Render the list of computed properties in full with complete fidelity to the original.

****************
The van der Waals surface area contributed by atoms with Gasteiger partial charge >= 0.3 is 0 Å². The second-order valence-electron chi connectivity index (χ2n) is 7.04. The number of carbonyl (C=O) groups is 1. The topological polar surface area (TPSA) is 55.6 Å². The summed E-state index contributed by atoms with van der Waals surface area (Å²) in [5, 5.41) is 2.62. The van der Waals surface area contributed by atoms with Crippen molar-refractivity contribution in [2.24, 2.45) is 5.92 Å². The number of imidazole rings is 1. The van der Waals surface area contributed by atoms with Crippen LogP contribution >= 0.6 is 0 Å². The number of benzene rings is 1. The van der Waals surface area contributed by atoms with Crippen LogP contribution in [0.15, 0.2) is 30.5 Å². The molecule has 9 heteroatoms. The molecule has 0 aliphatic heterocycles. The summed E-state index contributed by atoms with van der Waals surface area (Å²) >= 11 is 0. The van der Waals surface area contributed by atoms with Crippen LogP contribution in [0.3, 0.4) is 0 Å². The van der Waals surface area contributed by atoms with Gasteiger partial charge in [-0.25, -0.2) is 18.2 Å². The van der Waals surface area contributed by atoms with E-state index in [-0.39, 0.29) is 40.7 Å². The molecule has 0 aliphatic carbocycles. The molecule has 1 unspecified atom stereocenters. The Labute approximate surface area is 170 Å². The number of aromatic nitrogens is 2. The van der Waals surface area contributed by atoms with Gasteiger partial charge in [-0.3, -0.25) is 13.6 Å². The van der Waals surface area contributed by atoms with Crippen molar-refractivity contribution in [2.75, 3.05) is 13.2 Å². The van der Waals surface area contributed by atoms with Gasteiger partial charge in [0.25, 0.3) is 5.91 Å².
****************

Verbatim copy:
The van der Waals surface area contributed by atoms with Gasteiger partial charge >= 0.3 is 0 Å². The second-order valence-electron chi connectivity index (χ2n) is 7.04. The number of carbonyl (C=O) groups is 1. The topological polar surface area (TPSA) is 55.6 Å². The summed E-state index contributed by atoms with van der Waals surface area (Å²) in [5, 5.41) is 2.62. The van der Waals surface area contributed by atoms with Crippen molar-refractivity contribution in [2.24, 2.45) is 5.92 Å². The number of imidazole rings is 1. The van der Waals surface area contributed by atoms with Crippen LogP contribution >= 0.6 is 0 Å². The number of benzene rings is 1. The van der Waals surface area contributed by atoms with Crippen LogP contribution in [0.15, 0.2) is 30.5 Å². The molecule has 9 heteroatoms. The molecule has 0 aliphatic heterocycles. The summed E-state index contributed by atoms with van der Waals surface area (Å²) >= 11 is 0. The van der Waals surface area contributed by atoms with Crippen LogP contribution in [0.3, 0.4) is 0 Å². The van der Waals surface area contributed by atoms with Gasteiger partial charge in [-0.25, -0.2) is 18.2 Å². The van der Waals surface area contributed by atoms with E-state index in [-0.39, 0.29) is 40.7 Å². The molecule has 0 aliphatic carbocycles. The molecule has 1 unspecified atom stereocenters. The Labute approximate surface area is 170 Å². The number of aromatic nitrogens is 2. The van der Waals surface area contributed by atoms with Gasteiger partial charge in [-0.3, -0.25) is 13.6 Å². The van der Waals surface area contributed by atoms with Crippen molar-refractivity contribution in [2.75, 3.05) is 13.2 Å². The van der Waals surface area contributed by atoms with Gasteiger partial charge in [0.25, 0.3) is 5.91 Å².